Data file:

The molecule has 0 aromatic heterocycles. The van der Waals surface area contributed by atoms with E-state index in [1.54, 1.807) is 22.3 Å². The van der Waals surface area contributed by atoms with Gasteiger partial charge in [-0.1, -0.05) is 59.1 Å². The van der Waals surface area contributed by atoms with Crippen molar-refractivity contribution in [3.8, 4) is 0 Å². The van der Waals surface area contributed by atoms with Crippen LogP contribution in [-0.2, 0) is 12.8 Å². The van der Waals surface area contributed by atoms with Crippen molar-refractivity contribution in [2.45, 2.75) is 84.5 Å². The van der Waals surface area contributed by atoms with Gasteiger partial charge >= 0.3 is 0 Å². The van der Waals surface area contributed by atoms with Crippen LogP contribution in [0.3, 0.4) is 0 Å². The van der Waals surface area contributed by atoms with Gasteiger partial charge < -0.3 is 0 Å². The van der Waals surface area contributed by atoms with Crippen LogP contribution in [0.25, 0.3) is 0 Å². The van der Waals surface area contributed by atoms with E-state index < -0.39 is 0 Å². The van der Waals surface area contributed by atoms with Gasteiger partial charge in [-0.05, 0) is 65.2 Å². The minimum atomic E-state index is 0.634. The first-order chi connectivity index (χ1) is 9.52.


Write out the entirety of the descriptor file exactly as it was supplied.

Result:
The molecule has 0 aromatic heterocycles. The van der Waals surface area contributed by atoms with E-state index in [1.54, 1.807) is 22.3 Å². The van der Waals surface area contributed by atoms with Gasteiger partial charge in [-0.1, -0.05) is 59.1 Å². The van der Waals surface area contributed by atoms with Crippen molar-refractivity contribution in [3.8, 4) is 0 Å². The van der Waals surface area contributed by atoms with Crippen LogP contribution in [-0.2, 0) is 12.8 Å². The van der Waals surface area contributed by atoms with Crippen molar-refractivity contribution in [2.45, 2.75) is 84.5 Å². The van der Waals surface area contributed by atoms with Gasteiger partial charge >= 0.3 is 0 Å². The van der Waals surface area contributed by atoms with Crippen LogP contribution in [0.3, 0.4) is 0 Å². The van der Waals surface area contributed by atoms with Gasteiger partial charge < -0.3 is 0 Å². The van der Waals surface area contributed by atoms with Crippen LogP contribution in [0.25, 0.3) is 0 Å². The van der Waals surface area contributed by atoms with E-state index < -0.39 is 0 Å². The van der Waals surface area contributed by atoms with Gasteiger partial charge in [-0.05, 0) is 65.2 Å². The minimum atomic E-state index is 0.634. The first-order chi connectivity index (χ1) is 9.52.